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Finchley and Golders Green MP calls for ‘gay cure’ evidence to be shown to Parliament

PUBLISHED: 12:00 01 January 2016

Mike Freer. Picture: Susannah Ireland.

Mike Freer. Picture: Susannah Ireland.

Susannah Ireland

Finchley and Golders Green MP Mike Freer is backing a call for evidence on gay conversion therapies to be presented to the government following a Westminster Hall debate in November.

Mr Freer will join forces with gay rights organisation Stonewall, Pink News and Buzz Feed in a campaign to have the controversial practice of “gay cures” banned in the UK.

The MP, who is gay and married, introduced the Westminster debate last year, and said he was aware of people being referred for aversion therapy on the NHS in order to “cure” them of their homosexuality.

Mr Freer said: “It is simply abhorrent that in Britain today being gay is still regarded as something which can be medically cured.

“I welcome the collaborative effort on behalf of the LGBT media and campaign organisation Stonewall, to advance the campaign to ban gay conversion therapy in the UK.

“I hope those who have personal experiences of undergoing so-called gay cures will be courageous and come forward and share their stories.”

Mr Freer said he is aware of aversion therapies where people are given drugs to induce nausea and woken up every two hours, with imagery of same sex activity shown to them so they associated this with sickness.

He said he has also heard stories of electric shock therapy being used in this country as part of aversion therapy.

He said: “People might associate these therapies with a bygone age or with evangelical America, but it’s still happening in the UK, and sometimes through referral by the NHS.”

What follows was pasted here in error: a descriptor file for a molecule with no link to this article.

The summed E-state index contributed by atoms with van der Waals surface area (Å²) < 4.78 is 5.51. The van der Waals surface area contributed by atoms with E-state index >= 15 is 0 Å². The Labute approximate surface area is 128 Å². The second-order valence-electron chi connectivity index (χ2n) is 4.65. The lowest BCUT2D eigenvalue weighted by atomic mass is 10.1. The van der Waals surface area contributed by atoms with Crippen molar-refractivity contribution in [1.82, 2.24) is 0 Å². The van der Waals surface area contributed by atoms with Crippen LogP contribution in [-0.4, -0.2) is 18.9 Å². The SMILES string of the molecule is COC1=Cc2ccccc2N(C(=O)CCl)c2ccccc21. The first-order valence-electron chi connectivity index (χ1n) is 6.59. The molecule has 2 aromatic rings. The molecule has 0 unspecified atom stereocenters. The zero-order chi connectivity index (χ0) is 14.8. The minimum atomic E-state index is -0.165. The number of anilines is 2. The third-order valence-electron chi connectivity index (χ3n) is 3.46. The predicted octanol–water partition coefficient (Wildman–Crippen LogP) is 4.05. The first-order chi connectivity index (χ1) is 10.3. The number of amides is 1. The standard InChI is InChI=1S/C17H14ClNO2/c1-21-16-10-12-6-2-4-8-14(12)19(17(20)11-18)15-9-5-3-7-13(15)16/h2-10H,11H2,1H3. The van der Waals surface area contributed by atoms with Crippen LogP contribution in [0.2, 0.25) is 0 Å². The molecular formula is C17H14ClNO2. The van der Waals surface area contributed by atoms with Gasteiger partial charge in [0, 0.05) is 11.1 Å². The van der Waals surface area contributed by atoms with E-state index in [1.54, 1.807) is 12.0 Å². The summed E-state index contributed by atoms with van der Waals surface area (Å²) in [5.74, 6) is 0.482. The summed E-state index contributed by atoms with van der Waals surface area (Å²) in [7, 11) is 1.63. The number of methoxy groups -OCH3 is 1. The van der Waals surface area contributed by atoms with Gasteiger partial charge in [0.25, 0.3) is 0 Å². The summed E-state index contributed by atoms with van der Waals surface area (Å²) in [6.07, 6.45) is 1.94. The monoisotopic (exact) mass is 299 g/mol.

At the time of the debate, public health minister Jane Ellison said the government had “no current plans” to ban or restrict the therapies with legislation.

But Mr Freer believes the current voluntary code of practice for healthcare professionals is insufficient.

He said: “We regulate dentists, but we have no statutory regulation for psychotherapists.”

The data gathered by Stonewall will be presented to the Department of Health as hard evidence of real life experiences of how the current law fails to safeguard vulnerable members of the LGBT community.

The evidence will also be used to lobby those health care bodies and organisations who are not already signatories to sign up to an informal code of conduct on gay conversion therapy, set to be published in February 2016.

Research done by Stonewall in 2014 found that 1 in 10 health and social care staff have witnessed colleagues express a belief that sexual orientation can be ‘cured’, rising to 1 in 5 among health and care staff in London.

A 2009 survey of over 1,300 accredited mental health professionals found that more than 200 had offered some form of conversion therapy, with 35 per cent of patients referred to them for treatment by GPs and 40 per cent treated inside an NHS practice.

Speaking to the Ham&High in December, Mr Freer said he realised he had a duty to help with equality campaigning in the UK.

He said: “I never wanted to be a gay rights MP. I wanted to be a good MP. But you realise that you have a legitimate platform you can use to further certain causes that may be close to your heart.”

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